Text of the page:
There are but three modes in which surplus wealth can be disposed of. It can be left to the families of the decedents; or it can be bequeathed for public purposes; or, finally, it can be administered during their lives by its possessors. Under the first and second modes most of the wealth of the world that has reached the few has hitherto been applied. Let us in turn consider each of these modes. The first is the most injudicious. In monarchical countries, the estates and the greatest portion of the wealth are left to the first son, that the vanity of the parent may be gratified by the thought that his name and title are to descend to succeeding generations unimpaired. The condition of this class in Europe to-day teaches the futility of such hopes or ambitions. The successors have become impoverished through their follies or from the fall in the value of land…Observation teaches that, generally speaking, it is not well for the children that they should be so burdened. Neither is it well for the state…

 

There remains, then, only one mode of using great fortunes; but in this we have the true antidote for the temporary unequal distribution of wealth, the reconciliation of the rich and the poor--a reign of harmony--another ideal, differing, indeed, from that of the Communist in requiring only the further evolution of existing conditions, not the total overthrow of our civilization. It is founded upon the present most intense individualism, and the race is projected to put it in practice by degree whenever it pleases. Under its sway we shall have an ideal state, in which the surplus wealth of the few will become, in the best sense the property of the many, because administered for the common good, and this wealth, passing through the hands of the few, can be made a much more potent force for the elevation of our race than if it had been distributed in small sums to the people themselves. Even the poorest can be made to see this, and to agree that great sums gathered by some of their fellow-citizens and spent for public purposes, from which the masses reap the principal benefit, are more valuable to them than if scattered among them through the course of many years in trifling amounts.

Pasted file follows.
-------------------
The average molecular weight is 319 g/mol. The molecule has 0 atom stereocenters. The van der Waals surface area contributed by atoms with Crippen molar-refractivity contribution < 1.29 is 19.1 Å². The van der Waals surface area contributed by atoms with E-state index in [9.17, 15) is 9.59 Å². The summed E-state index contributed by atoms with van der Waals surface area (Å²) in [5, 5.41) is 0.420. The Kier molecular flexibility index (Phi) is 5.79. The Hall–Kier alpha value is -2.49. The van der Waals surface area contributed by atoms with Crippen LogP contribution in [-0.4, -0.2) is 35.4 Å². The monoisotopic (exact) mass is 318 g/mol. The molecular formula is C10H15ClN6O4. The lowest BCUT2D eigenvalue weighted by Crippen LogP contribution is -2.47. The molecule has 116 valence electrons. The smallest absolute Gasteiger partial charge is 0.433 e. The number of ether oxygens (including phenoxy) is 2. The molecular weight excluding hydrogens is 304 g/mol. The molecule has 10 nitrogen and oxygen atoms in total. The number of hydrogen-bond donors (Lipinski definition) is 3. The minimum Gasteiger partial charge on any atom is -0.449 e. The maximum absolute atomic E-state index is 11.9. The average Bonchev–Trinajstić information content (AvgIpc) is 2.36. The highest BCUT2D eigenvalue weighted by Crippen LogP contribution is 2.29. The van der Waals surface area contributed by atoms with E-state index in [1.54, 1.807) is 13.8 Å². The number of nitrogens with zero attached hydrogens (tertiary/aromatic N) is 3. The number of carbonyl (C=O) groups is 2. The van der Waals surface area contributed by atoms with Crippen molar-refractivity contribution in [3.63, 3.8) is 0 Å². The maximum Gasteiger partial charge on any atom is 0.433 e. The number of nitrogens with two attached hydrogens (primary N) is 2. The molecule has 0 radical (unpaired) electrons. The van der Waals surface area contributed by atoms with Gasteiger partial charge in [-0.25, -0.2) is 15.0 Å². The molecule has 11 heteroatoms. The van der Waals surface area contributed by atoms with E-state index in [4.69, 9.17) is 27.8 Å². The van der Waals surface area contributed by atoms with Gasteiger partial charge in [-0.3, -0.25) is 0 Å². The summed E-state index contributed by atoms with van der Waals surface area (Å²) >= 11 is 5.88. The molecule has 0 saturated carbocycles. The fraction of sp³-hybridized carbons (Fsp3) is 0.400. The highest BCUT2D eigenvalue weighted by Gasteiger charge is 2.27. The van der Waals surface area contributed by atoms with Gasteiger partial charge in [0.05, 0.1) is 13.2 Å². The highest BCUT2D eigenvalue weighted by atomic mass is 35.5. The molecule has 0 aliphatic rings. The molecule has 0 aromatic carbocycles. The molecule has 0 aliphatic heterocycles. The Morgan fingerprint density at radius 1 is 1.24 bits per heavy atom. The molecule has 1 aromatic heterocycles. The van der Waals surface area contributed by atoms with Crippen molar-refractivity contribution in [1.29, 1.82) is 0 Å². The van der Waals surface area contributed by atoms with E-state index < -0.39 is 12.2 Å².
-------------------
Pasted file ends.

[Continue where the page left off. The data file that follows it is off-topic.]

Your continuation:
If we consider what results flow from the Cooper Institute, for instance, to the best portion of the race in New York not possessed of means, and compare these with those which would have arisen for the good of the masses from an equal sum distributed by Mr. Cooper in his lifetime in the form of wages, which is the highest form of distribution, being for work done and not for charity, we can form some estimate of the possibilities for the improvement of the race which lie embedded in the present law of the accumulation of wealth. Much of this sum if distributed in small quantities among the people, would have been wasted in the indulgence of appetite, some of it in excess, and it may be doubted whether even the part put to the best use, that of adding to the comforts of the home, would have yielded results for the race, as a race, at all comparable to those which are flowing and are to flow from the Cooper Institute from generation to generation. Let the advocate of violent or radical change ponder well this thought.[4]

 

Poor and restricted are our opportunities in this life; narrow our horizon; our best work most imperfect; but rich men should be thankful for one inestimable boon. They have it in their power during their lives to busy themselves in organizing benefactions from which the masses of their fellows will derive lasting advantage, and thus dignify their own lives…